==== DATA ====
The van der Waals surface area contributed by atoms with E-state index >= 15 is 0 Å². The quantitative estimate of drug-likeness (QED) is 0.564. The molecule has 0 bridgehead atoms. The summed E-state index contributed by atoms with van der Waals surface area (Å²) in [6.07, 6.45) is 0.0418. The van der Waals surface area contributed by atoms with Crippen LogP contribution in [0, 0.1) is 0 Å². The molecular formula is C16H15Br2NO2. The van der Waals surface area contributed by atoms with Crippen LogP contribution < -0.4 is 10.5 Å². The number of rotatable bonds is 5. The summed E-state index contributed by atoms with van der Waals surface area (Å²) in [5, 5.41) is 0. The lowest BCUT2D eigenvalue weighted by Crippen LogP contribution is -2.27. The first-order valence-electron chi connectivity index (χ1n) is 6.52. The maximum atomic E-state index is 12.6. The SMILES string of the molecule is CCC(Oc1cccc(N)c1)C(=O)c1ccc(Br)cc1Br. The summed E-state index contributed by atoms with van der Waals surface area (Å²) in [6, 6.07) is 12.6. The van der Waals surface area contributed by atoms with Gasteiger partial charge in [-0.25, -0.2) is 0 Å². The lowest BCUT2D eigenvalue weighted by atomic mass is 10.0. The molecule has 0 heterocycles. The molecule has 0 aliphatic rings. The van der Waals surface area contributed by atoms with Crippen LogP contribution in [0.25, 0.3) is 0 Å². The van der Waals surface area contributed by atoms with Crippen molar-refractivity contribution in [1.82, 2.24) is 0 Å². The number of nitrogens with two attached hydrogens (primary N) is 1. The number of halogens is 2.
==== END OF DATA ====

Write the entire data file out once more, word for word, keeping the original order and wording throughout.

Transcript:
The van der Waals surface area contributed by atoms with E-state index >= 15 is 0 Å². The quantitative estimate of drug-likeness (QED) is 0.564. The molecule has 0 bridgehead atoms. The summed E-state index contributed by atoms with van der Waals surface area (Å²) in [6.07, 6.45) is 0.0418. The van der Waals surface area contributed by atoms with Crippen LogP contribution in [0, 0.1) is 0 Å². The molecular formula is C16H15Br2NO2. The van der Waals surface area contributed by atoms with Crippen LogP contribution < -0.4 is 10.5 Å². The number of rotatable bonds is 5. The summed E-state index contributed by atoms with van der Waals surface area (Å²) in [5, 5.41) is 0. The lowest BCUT2D eigenvalue weighted by Crippen LogP contribution is -2.27. The first-order valence-electron chi connectivity index (χ1n) is 6.52. The maximum atomic E-state index is 12.6. The SMILES string of the molecule is CCC(Oc1cccc(N)c1)C(=O)c1ccc(Br)cc1Br. The summed E-state index contributed by atoms with van der Waals surface area (Å²) in [6, 6.07) is 12.6. The van der Waals surface area contributed by atoms with Gasteiger partial charge in [-0.25, -0.2) is 0 Å². The lowest BCUT2D eigenvalue weighted by atomic mass is 10.0. The molecule has 0 heterocycles. The molecule has 0 aliphatic rings. The van der Waals surface area contributed by atoms with Crippen LogP contribution in [0.25, 0.3) is 0 Å². The van der Waals surface area contributed by atoms with Crippen molar-refractivity contribution in [1.82, 2.24) is 0 Å². The number of nitrogens with two attached hydrogens (primary N) is 1. The number of halogens is 2.